Communicating with Imagery: #AsianBaeWatch

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Simu Liu and To All the Boys I’ve Loved Before are two contemporary brands that effectively use imagery to evoke emotional responses on their respective social platforms profiles, including on Twitter.

Actor Simu Liu is best known for his role as Jung on CBC television series Kim’s Convenience. On July 28, 2018, Twitter user @stealingsand tweeted the image shown above with the caption “Oh y’all. @SimuLiu is a hot basket of buttered bread omfg.” Later that day, Simu retweeted the image with the caption, “Retweeted because I’m an Asian male and in 29 years I’ve never been referred to as that one single time. So let me have this one guys.” His retweet quickly went viral with thousands of Likes and Retweets.

The image and captions were effective, evoking passionate responses from Simu’s fans. They agreed with the bread assessment but also empathized with his lamentation. Simu tweets to generate awareness and engagement around the projects he is working on. He also expresses the need for more media representation of Asian people. His tweet’s imagery and words stayed on brand, portraying Simu as a proud actor of Korean descent who is often surprised that his fans find him attractive, due to the negative messaging about being Asian that he received growing up in Canada. His fans took emotional action, generating high engagement with his Twitter profile.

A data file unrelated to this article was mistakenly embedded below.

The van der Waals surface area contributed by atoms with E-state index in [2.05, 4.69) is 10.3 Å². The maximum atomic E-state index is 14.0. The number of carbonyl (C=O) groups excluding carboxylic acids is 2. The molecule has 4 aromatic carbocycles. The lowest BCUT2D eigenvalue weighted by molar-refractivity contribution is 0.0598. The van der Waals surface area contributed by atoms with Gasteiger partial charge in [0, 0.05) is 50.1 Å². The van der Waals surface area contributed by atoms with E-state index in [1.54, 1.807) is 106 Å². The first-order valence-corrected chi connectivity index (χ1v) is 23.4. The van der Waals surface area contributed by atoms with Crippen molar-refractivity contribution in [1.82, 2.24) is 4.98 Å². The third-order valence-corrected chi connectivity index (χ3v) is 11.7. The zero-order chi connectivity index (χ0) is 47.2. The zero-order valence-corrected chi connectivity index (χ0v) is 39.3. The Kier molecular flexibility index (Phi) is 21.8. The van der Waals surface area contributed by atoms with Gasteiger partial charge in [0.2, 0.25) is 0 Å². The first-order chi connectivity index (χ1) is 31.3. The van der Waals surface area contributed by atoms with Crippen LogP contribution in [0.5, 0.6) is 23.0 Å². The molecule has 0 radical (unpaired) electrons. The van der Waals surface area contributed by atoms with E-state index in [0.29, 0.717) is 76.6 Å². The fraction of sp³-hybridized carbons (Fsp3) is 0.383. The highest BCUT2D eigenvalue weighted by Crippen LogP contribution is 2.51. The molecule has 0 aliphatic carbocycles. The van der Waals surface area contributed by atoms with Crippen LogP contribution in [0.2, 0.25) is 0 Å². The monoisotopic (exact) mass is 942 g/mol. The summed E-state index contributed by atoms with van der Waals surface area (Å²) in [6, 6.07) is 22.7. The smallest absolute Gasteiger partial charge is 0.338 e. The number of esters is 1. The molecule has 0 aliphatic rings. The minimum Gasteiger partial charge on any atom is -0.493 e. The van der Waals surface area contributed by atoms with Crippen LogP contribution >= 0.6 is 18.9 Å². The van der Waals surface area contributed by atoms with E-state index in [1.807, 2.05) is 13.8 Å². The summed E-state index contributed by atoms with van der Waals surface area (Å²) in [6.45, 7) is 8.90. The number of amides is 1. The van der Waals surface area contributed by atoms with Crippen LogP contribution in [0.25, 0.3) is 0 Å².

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Netflix adapted Jenny Han’s bestselling novel, To All the Boys I’ve Loved Before, into a movie that has charmed viewers around the world. On August 20, 2018, the film’s official Twitter profile posted the photo above, which, according to director Susan Johnson, was a candid moment involving the two stars of the movie between scenes.

The tweet’s imagery and story effectively continue the on-screen love story for fans of actors Lana Condor and Noah Centineo. The tweet implicitly encourages existing fans to watch the movie again on Netflix, which would generate more income for the creators. Fans are also using the photo as their phone’s lock screen, as protagonist Lara Jean does on her phone in the movie.


Both tweeted images are examples of organic moments that the users were compelled to share, evoking the spirit of each respective brand. Trying to do it better would have come off less authentic.

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